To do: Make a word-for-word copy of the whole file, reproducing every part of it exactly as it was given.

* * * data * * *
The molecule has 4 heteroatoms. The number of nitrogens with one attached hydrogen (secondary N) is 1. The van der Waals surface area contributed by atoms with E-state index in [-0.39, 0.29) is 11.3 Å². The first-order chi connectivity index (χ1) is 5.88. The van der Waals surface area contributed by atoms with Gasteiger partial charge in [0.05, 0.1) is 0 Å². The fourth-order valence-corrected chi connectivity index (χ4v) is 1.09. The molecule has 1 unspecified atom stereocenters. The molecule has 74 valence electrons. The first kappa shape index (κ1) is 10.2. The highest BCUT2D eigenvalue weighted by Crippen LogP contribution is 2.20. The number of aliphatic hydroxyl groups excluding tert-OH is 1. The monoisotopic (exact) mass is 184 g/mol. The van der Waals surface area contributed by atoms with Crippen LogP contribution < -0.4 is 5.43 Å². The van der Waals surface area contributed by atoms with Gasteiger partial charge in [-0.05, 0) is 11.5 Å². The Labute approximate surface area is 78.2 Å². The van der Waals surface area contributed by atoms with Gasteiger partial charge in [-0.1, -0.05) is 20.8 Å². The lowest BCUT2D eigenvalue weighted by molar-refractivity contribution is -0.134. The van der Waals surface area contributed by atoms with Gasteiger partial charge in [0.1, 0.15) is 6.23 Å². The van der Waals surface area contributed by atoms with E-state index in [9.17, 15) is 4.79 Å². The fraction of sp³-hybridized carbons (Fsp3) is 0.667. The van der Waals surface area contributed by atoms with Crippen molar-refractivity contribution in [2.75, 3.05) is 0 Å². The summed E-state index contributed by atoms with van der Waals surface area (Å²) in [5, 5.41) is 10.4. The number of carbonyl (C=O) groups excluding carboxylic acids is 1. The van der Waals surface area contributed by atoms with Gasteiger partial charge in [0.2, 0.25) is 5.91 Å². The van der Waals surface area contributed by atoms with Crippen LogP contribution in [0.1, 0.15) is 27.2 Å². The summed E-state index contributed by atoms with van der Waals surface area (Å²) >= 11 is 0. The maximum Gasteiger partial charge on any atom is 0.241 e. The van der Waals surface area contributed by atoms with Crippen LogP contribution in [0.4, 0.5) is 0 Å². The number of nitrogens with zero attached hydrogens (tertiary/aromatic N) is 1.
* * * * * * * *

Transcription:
The molecule has 4 heteroatoms. The number of nitrogens with one attached hydrogen (secondary N) is 1. The van der Waals surface area contributed by atoms with E-state index in [-0.39, 0.29) is 11.3 Å². The first-order chi connectivity index (χ1) is 5.88. The van der Waals surface area contributed by atoms with Gasteiger partial charge in [0.05, 0.1) is 0 Å². The fourth-order valence-corrected chi connectivity index (χ4v) is 1.09. The molecule has 1 unspecified atom stereocenters. The molecule has 74 valence electrons. The first kappa shape index (κ1) is 10.2. The highest BCUT2D eigenvalue weighted by Crippen LogP contribution is 2.20. The number of aliphatic hydroxyl groups excluding tert-OH is 1. The monoisotopic (exact) mass is 184 g/mol. The van der Waals surface area contributed by atoms with Crippen LogP contribution < -0.4 is 5.43 Å². The van der Waals surface area contributed by atoms with Gasteiger partial charge in [-0.05, 0) is 11.5 Å². The Labute approximate surface area is 78.2 Å². The van der Waals surface area contributed by atoms with Gasteiger partial charge in [-0.1, -0.05) is 20.8 Å². The lowest BCUT2D eigenvalue weighted by molar-refractivity contribution is -0.134. The van der Waals surface area contributed by atoms with Gasteiger partial charge in [0.1, 0.15) is 6.23 Å². The van der Waals surface area contributed by atoms with E-state index in [9.17, 15) is 4.79 Å². The fraction of sp³-hybridized carbons (Fsp3) is 0.667. The van der Waals surface area contributed by atoms with Crippen molar-refractivity contribution in [2.75, 3.05) is 0 Å². The summed E-state index contributed by atoms with van der Waals surface area (Å²) in [5, 5.41) is 10.4. The number of carbonyl (C=O) groups excluding carboxylic acids is 1. The van der Waals surface area contributed by atoms with Gasteiger partial charge in [0.2, 0.25) is 5.91 Å². The van der Waals surface area contributed by atoms with Crippen LogP contribution in [0.1, 0.15) is 27.2 Å². The summed E-state index contributed by atoms with van der Waals surface area (Å²) >= 11 is 0. The maximum Gasteiger partial charge on any atom is 0.241 e. The van der Waals surface area contributed by atoms with Crippen LogP contribution in [0.4, 0.5) is 0 Å². The number of nitrogens with zero attached hydrogens (tertiary/aromatic N) is 1.